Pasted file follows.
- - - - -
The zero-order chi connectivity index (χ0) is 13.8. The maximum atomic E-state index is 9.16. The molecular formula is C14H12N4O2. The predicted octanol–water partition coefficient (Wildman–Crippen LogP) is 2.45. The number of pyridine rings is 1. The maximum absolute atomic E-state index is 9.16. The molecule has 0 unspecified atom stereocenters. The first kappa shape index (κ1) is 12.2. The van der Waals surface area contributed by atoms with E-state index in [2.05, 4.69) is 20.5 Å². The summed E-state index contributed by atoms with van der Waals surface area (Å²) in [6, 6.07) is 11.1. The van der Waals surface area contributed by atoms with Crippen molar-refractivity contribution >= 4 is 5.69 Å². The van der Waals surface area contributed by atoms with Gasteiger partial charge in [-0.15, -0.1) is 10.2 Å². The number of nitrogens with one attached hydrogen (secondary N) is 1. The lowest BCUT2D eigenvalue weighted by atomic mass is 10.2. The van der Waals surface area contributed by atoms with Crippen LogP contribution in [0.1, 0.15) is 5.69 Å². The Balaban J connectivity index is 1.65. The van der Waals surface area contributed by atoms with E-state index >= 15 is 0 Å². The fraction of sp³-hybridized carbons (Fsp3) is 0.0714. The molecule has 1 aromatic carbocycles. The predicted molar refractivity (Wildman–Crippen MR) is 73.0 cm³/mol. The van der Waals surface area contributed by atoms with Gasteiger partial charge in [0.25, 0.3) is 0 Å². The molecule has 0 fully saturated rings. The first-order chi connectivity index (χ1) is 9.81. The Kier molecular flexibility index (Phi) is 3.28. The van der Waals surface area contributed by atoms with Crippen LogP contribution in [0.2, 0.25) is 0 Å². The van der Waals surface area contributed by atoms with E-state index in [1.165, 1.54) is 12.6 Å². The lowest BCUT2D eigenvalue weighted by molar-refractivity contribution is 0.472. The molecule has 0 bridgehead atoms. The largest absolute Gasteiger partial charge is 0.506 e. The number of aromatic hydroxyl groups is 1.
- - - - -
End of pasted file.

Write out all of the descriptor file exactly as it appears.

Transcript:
The zero-order chi connectivity index (χ0) is 13.8. The maximum atomic E-state index is 9.16. The molecular formula is C14H12N4O2. The predicted octanol–water partition coefficient (Wildman–Crippen LogP) is 2.45. The number of pyridine rings is 1. The maximum absolute atomic E-state index is 9.16. The molecule has 0 unspecified atom stereocenters. The first kappa shape index (κ1) is 12.2. The van der Waals surface area contributed by atoms with E-state index in [2.05, 4.69) is 20.5 Å². The summed E-state index contributed by atoms with van der Waals surface area (Å²) in [6, 6.07) is 11.1. The van der Waals surface area contributed by atoms with Crippen molar-refractivity contribution >= 4 is 5.69 Å². The van der Waals surface area contributed by atoms with Gasteiger partial charge in [-0.15, -0.1) is 10.2 Å². The number of nitrogens with one attached hydrogen (secondary N) is 1. The lowest BCUT2D eigenvalue weighted by atomic mass is 10.2. The van der Waals surface area contributed by atoms with Crippen LogP contribution in [0.1, 0.15) is 5.69 Å². The Balaban J connectivity index is 1.65. The van der Waals surface area contributed by atoms with E-state index >= 15 is 0 Å². The fraction of sp³-hybridized carbons (Fsp3) is 0.0714. The molecule has 1 aromatic carbocycles. The predicted molar refractivity (Wildman–Crippen MR) is 73.0 cm³/mol. The van der Waals surface area contributed by atoms with Gasteiger partial charge in [0.25, 0.3) is 0 Å². The molecule has 0 fully saturated rings. The first-order chi connectivity index (χ1) is 9.81. The Kier molecular flexibility index (Phi) is 3.28. The van der Waals surface area contributed by atoms with Crippen LogP contribution in [0.2, 0.25) is 0 Å². The van der Waals surface area contributed by atoms with E-state index in [1.165, 1.54) is 12.6 Å². The lowest BCUT2D eigenvalue weighted by molar-refractivity contribution is 0.472. The molecule has 0 bridgehead atoms. The largest absolute Gasteiger partial charge is 0.506 e. The number of aromatic hydroxyl groups is 1.